Arguing with Edmund Spenser in Contemporary Irish Poetry

Thursday 15th February, 7-9pm
Poetry Ireland, 11 Parnell Square East, Dublin 1.
Tickets: Free, but limited – booking advised. Info from Poetry Ireland website.

The Tudor poet, Edmund Spenser, is not remembered fondly in Ireland, despite his having written most of his major works while living here as a planter and colonial administrator in the late sixteenth century, and despite the interest of W.B. Yeats in his potential uses as an Irish poet. The reasons for this disfavour are all too easy to identify: Spenser’s vicious polemic against both the native Irish and the descendants of the Norman settlers who had become ‘more Irish than the Irish themselves’ (as the saying goes) in his political dialogue, A View of the Present State of Ireland.

But Spenser has been an increasingly noticeable presence in contemporary Irish poetry, prompting exploration not just of the darker moments of Irish history during the plantations, and their implications for Ireland today, but also of the opportunities for reflection and even self-examination his poetry offers an Irish reader – and ultimately, perhaps, a re-evaluation of the usual narratives of the Irish literary tradition.

The School of English, Drama, Film and Creative Writing, University College Dublin and Poetry Ireland invite you to join five poets who have been thinking and arguing with Spenser in their recent work for an evening of discussion and readings: John McAuliffe (The Way In (2015)), Trevor Joyce (Fastness (2017)), Leanne O’Sullivan (A Quarter of an Hour (2018)), Nuala Ní Dhomhnaill (Ireland Professor of Poetry (2001-2004)), and current Ireland Professor of Poetry Eiléan Ní Chuilleanáin (The Boys of Bluehill (2015)).

Tickets: Free, but limited – booking advised here.

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CFP: Scenes in the Other’s Language (UGA, Nov 1-3, 2018)

The Shakespeare Conference: SHK 29.008  Thursday, 18 January 2018

 

From:        Sujata Iyengar

Original author: Hardy

Shakespeare Across the Disciplines

The Shakespeare Conference: SHK 29.007  Thursday, 18 January 2018

 

From:        Jeffrey Robert Wilson

Date:         January 16, 2018 at 3:03:47 PM EST

Subject:    Shakespeare Across the Disciplines

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Stephen Harrison (Corpus Christi College, Oxford): The Roman Novel in France: Apuleius and La Fontaine

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January 19, 2018 - 12:30pm to 1:30pm

This talk is part of a larger project looking at the reception of the long two-book love story of Cupid (Amor or ‘Love’ in Latin) and Psyche (‘Soul’ in Greek), which forms the centrepiece of the Latin novel Metamorphoses or The Golden Ass by the second-century CE writer Apuleius, in European literature, art and opera from 1600 to the present day. Apuleius’ tale narrates how the beautiful princess Psyche gains the enmity of Venus, goddess of love, but the love of Venus’ son Cupid, and how after a series of tribulations and adventures (involving jealous sisters, a husband of mysterious identity, a dramatic revelation scene and an epic-style journey to the Underworld) the two are united in happy marriage and Psyche becomes a goddess. The talk deals with the influential French adaptation (1669) of the tale by Jean La Fontaine, author of the famous Fables, which formed the basis for several adaptations of the story in the time of Louis XIV and the fairy tale of Beauty and the Beast. All French and Latin will be translated.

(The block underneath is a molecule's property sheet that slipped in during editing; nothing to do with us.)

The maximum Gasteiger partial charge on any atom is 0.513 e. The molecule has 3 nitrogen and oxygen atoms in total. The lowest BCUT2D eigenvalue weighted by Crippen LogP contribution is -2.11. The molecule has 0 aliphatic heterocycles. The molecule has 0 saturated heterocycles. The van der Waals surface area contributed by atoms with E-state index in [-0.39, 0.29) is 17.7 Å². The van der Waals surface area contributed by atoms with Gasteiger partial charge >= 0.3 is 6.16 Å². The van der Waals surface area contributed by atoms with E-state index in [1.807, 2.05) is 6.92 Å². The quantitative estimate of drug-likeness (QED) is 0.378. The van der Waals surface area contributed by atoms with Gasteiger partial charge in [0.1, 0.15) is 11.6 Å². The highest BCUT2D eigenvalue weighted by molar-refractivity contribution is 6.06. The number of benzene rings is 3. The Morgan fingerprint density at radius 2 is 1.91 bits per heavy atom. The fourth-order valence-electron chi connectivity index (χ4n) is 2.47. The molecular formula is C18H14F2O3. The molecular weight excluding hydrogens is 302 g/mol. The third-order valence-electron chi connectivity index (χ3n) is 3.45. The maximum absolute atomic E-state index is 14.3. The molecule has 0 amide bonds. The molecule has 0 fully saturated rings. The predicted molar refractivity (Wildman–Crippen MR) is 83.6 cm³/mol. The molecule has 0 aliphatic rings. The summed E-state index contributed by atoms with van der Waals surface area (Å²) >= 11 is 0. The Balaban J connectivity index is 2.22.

Stephen Harrison has been teaching Classics at Corpus Christi College, Oxford since 1987 and is Professor of Latin Literature at the University of Oxford. His main research and teaching interests are in Latin literature and its reception. He has written books on Virgil, Horace and on the Roman novelist Apuleius, and has edited, co-edited or co-authored more than twenty books on Virgil, Horace, the Roman Novel, Classics, and literary theory–as well as Latin literature in general and on the reception of classical literature. He is an occasional visiting professor at the Universities of Copenhagen and Trondheim and currently serving as William H. Bonsall Visiting Professor at Stanford University.

Event Sponsor: 

Center for Medieval and Early Modern Studies, Department of Classics

Original author: Anonymous
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A Dubious Death

Over the past couple of weeks I have been reading through some of the correspondence of the Radcliffe Family, who lived in Hitchin in the eighteenth century.

Sir Ralph Radcliffe

One case has been copied out of the notes of Sir Hans Sloane, a successful medical practitioner who treated Queen Anne and Kings George I and II. This case explains the strange case of Jeremy Radcliffe’s death in 1691. Jeremy was one of three sons born to Ralph Radcliffe, who came to Hitchin from Lancashire and settled the family there. Jeremy’s death evidently aroused some interest, because he apparently died twice.

The case explains,

When Jeremy Ratcliffe seemed to me to be quite deed by means of the application of warmth to his head and cold to his side and to the soles of his feet & by a cordial potion injected with a syringe. In a very short time contrary to all expectation He returned to life for a while; but not for long, for some days he was walking with his friends assisted by the table, accomplishing this being sick and languid; but in the space of three days or at the most four days he died